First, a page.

After hearing countless versions of “Baby It’s Cold Outside” during this Christmas season, I couldn’t help but think of the poor four-footed friends left out in the cold. As a rule, if you feel chilly, so does your pet. Most dogs and cats cannot tolerate lower than 45 degrees for an extended period. Pets left outside can experience hypothermia, frostbite and even death, according to the American Veterinary Medical Association (AVMA).
While Huskies may happily linger in the snow and ice, a Jack Russell may shiver at 50 degrees, Indoor pets miss the signal to grow thick winter hair and may appreciate a warm sweater for that outdoor walk. Short hair and short legs both result in a cold dog. Small breeds with tummies close to the snow can rapidly turn from Toto dogs into Terrier-cicles.
Feral cats may rebuff your offer of garage space, but will still seek out warm places, like your car engine. To prevent a tragedy, a couple of raps on the hood before you open the door should scare the cat into deserting the engine. Leaving your dog in the car on a cold day can be as deadly as a hot day as the cold can get trapped inside, creating a refrigerator effect.
Be sure to clean your cat’s or dog’s paws and bellies when you come in from playing in the snow. Rock salt can cling to hair and toes. When pets lick these irritants off, they can harm the throat and stomach, sometimes requiring emergency veterinary treatment.
If you are putting on a jacket, your dog or cat needs extra treats and food. Cold weather burns more calories and a little extra bacon or tuna can make life more comfortable for furry family members.
Watch for the signs of hypothermia: if your pet is whining, shivering, appears anxious or weak, slows down or stops moving, or starts looking for warm places to burrow, take action to get them inside and slowly warmed up, advises AMVA.. Frostbite may not show up for days, after it is too late to treat. Seek immediate veterinary care.
It is a hard-cold reality that warmer temperatures are around the corner in Alabama. In our state, heat causes more doggie deaths than cold.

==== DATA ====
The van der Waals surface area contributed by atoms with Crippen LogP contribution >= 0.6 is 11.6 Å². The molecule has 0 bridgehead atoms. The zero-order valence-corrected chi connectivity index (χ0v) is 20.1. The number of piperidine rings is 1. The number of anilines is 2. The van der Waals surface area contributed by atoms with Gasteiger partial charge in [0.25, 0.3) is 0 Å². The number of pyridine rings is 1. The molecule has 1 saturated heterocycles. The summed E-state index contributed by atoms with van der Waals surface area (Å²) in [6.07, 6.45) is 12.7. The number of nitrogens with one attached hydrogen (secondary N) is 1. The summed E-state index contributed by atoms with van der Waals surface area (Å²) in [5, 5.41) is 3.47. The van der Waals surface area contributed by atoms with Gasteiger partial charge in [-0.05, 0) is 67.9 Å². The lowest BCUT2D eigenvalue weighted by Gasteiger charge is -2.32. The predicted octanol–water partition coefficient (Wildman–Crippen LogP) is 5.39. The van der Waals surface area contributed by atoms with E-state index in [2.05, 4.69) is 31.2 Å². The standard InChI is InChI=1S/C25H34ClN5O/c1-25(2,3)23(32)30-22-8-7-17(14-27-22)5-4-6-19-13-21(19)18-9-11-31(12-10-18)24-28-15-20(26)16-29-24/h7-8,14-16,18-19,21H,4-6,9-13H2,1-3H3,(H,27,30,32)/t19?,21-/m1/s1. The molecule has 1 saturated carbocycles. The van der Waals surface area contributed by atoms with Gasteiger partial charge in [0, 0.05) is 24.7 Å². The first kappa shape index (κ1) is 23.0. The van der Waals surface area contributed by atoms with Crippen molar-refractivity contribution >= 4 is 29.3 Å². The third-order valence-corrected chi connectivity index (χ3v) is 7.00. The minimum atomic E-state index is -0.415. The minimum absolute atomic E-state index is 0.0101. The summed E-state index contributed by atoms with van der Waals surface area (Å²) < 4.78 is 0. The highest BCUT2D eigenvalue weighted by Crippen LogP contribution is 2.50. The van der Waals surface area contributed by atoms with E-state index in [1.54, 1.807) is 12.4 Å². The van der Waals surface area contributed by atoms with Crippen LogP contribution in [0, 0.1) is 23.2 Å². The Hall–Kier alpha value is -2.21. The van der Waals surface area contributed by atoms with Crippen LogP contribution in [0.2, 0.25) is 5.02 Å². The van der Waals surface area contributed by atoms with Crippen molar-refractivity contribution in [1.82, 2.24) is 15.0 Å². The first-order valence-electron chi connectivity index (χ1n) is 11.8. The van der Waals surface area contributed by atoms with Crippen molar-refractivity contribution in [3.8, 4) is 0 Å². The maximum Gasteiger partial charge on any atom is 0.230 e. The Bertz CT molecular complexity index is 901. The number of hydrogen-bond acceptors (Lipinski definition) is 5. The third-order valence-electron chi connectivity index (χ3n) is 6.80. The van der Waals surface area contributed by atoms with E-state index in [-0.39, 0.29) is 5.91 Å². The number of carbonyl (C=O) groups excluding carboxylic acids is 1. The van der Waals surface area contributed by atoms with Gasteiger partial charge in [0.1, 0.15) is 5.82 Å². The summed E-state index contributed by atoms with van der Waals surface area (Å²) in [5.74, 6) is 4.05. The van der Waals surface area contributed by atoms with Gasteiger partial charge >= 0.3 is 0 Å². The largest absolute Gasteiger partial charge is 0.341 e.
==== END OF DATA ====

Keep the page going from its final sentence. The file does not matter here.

Many of the adorable puppies received this Christmas, and from Christmases long ago, will be placed in cars for trips around town with their owners during our warmer months. It is hard to look at surrounding lanes of traffic and not see a dog “driving”, in the driver’s lap, or hanging out the window in Alabama. I know because our lab, Sue, loves to ride to the farm in the back of the Suburban, but if we aren’t in the car neither is she, unless the rear doors are open.
We know our pets love the adventure and are happy to be along for the ride or ride shotgun, but let’s not fool ourselves into thinking they want to go to the mall or grocery store and sit in the car waiting on us! Nope, they’d rather be safe at home taking a nap or doing their thing. I mean, who hasn’t had a quick 5-minute trip in the grocery store turn into 20 minutes? All the while that backseat ‘bed’ can become an oven very quickly with no windows down – or with a window “cracked.” Studies show the temperature can rise 30 degrees in only 20 minutes. Heatkills.org reports that “at 70 degrees on a sunny day, after a half hour, the temperature inside a car is 104 degrees. After an hour, it can reach 113 degrees.” The joyride is over, and a heat stroke can occur or death.
AMVA reports that hundreds of dogs die every year from heat exhaustion. YouTube videos show how quickly temperatures rise in a car. And, it doesn’t just happen in summer – spring is around the corner and our pleasant 70s temperatures can become deadly hot in a parked car.
It is time for Alabama’s lawmakers to join 27 other states and pass protections for our fur family members that will protect our pets and those Good Samaritans who would rescue a pet from a hot car. When they return to Montgomery in 2 weeks, for a predicted short legislative session, I urge them to pass Pet-in-Hot Car Bill, HR 524, which did not pass in 2017. That law would provide good Samaritan civil immunity from personal or property injury claims if a window is broken to protect a pet in dangerous conditions. This is one step forward to help Alabama out of the bottom tier of states with much needed animal cruelty laws.
Remember, your dog cannot sweat and he’s wearing a fur coat. Paws and think about ‘is it really a good idea for Molly or Max’ to go on this ride? Call your local legislators and express your support, or leave a comment with your pet’s names and your county and I’ll be sure to forward it.
Alice Martin is the former United States Attorney for Northern Alabama (2001-2009) and former Chief Deputy Attorney General for Alabama (2015-2017). She is running for Alabama Attorney General. firstname.lastname@example.org